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Zoom on in to gardening workshops

Placer master gardeners offer online learning opportunities

flannel bush, a California native
California flannel bush ( Fremontodendron californicum ) is a showy native
California shrub. Learn about native plants in a Placer County Zoom workshop Oct. 10. (Photo: Kathy Morrison)


Adaptation is an important part of nature. So is learning about nature – and gardening.

During these weird and socially distanced times, the UC Master Gardeners of Placer County have adapted some of their most popular workshops to online formats. The good news: Any gardener can participate anywhere with a good Internet connection.

So, Zoom on in on garden learning the next two Saturdays. Each workshop starts at 10:30 a.m.; participation is free.

On Saturday, Oct. 10, discover some new favorite California natives and how to keep them growing strong during “Gardening with Native Plants.” Learn how to add native plants to your landscape – and why that’s a good idea.

Join Zoom Meeting:
https://us02web.zoom.us/j/82524621699
Meeting ID: 825 2462 1699

Passcode: garden
Workshop handout: Gardening with Native Plants Resources ( http://ucanr.edu/sites/ucmgplacer/files/336375.pdf )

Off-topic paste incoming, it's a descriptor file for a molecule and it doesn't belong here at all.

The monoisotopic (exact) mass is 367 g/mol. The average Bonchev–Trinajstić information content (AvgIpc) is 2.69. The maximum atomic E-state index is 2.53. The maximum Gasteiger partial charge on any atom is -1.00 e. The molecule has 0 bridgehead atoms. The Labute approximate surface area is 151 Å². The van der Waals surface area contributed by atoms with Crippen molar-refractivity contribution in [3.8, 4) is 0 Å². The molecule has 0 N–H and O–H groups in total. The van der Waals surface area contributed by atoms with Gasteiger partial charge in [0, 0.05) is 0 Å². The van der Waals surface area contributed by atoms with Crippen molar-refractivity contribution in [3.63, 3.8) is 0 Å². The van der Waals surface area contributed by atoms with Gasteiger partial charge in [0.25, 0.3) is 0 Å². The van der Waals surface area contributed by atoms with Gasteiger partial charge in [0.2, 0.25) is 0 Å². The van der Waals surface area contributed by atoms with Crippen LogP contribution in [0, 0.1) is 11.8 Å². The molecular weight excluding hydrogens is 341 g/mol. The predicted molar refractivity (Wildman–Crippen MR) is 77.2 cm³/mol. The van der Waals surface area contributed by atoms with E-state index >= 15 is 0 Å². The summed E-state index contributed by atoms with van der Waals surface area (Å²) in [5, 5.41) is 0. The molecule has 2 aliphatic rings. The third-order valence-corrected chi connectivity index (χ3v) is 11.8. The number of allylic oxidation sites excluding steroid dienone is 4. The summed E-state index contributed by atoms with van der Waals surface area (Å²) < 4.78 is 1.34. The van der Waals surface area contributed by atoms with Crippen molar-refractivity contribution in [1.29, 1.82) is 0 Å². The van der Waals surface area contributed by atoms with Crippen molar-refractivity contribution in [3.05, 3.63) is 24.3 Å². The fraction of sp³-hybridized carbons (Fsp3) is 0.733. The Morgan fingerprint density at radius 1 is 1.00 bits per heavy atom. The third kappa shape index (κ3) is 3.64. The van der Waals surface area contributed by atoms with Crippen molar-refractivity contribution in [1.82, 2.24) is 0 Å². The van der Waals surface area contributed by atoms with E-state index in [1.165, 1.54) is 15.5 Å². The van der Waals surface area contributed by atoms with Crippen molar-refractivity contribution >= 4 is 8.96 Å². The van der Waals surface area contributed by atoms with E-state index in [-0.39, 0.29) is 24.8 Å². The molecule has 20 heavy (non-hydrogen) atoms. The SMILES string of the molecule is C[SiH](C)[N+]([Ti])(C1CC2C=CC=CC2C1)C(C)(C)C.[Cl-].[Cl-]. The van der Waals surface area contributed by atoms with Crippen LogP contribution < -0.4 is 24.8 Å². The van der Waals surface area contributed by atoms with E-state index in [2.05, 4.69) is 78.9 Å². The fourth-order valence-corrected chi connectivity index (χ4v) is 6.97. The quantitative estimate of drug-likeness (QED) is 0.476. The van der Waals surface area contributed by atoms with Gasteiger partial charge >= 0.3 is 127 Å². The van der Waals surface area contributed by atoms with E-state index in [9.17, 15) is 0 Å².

Elevate your gardening and get great results. On Saturday, Oct, 17, the master gardeners will teach how to make raised beds. This workshop will focus on how to get started, design options, soil, drainage and other factors that go into creating raised beds.

Join Zoom Meeting https://us02web.zoom.us/j/83148592126
Meeting ID: 831 4859 2126

Passcode: garden

For more details: http://pcmg.ucanr.org/

- Debbie Arrington

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Dig In: Garden Checklist for week of April 7

The warm wave coming this week will shift weeds into overdrive. Get to work!

* Weed, weed, weed! Whack them before they flower.

* Mulch around plants to conserve moisture and control weeds.

* Smell orange blossoms? Feed citrus trees with a low dose of balanced fertilizer (such as 10-10-10) during bloom to help set fruit. Keep an eye out for ants.

* Apply slow-release fertilizer to the lawn.

* Thoroughly clean debris from the bottom of outdoor ponds or fountains.

* Spring brings a flush of rapid growth, and that means your garden is really hungry. Feed shrubs and trees with a slow-release fertilizer. Or mulch with a 1-inch layer of compost.

* Azaleas and camellias looking a little yellow? If leaves are turning yellow between the veins, give them a boost with chelated iron.

* Trim dead flowers but not leaves from spring-flowering bulbs such as daffodils and tulips. Those leaves gather energy to create next year's flowers. Also, give the bulbs a fertilizer boost after bloom.

* Pinch chrysanthemums back to 12 inches for fall flowers. Cut old stems to the ground.

* From seed, plant beans, beets, cantaloupes, carrots, corn, cucumbers, melons, radishes and squash. Plant onion sets.

* In the flower garden, plant seeds for asters, cosmos, celosia, marigolds, salvia, sunflowers and zinnias. Transplant petunias, zinnias, geraniums and other summer bloomers.

* Plant perennials and dahlia tubers for summer bloom. April is about the last chance to plant summer bulbs, such as gladiolus and tuberous begonias.

* Transplant lettuce and cabbage seedlings.

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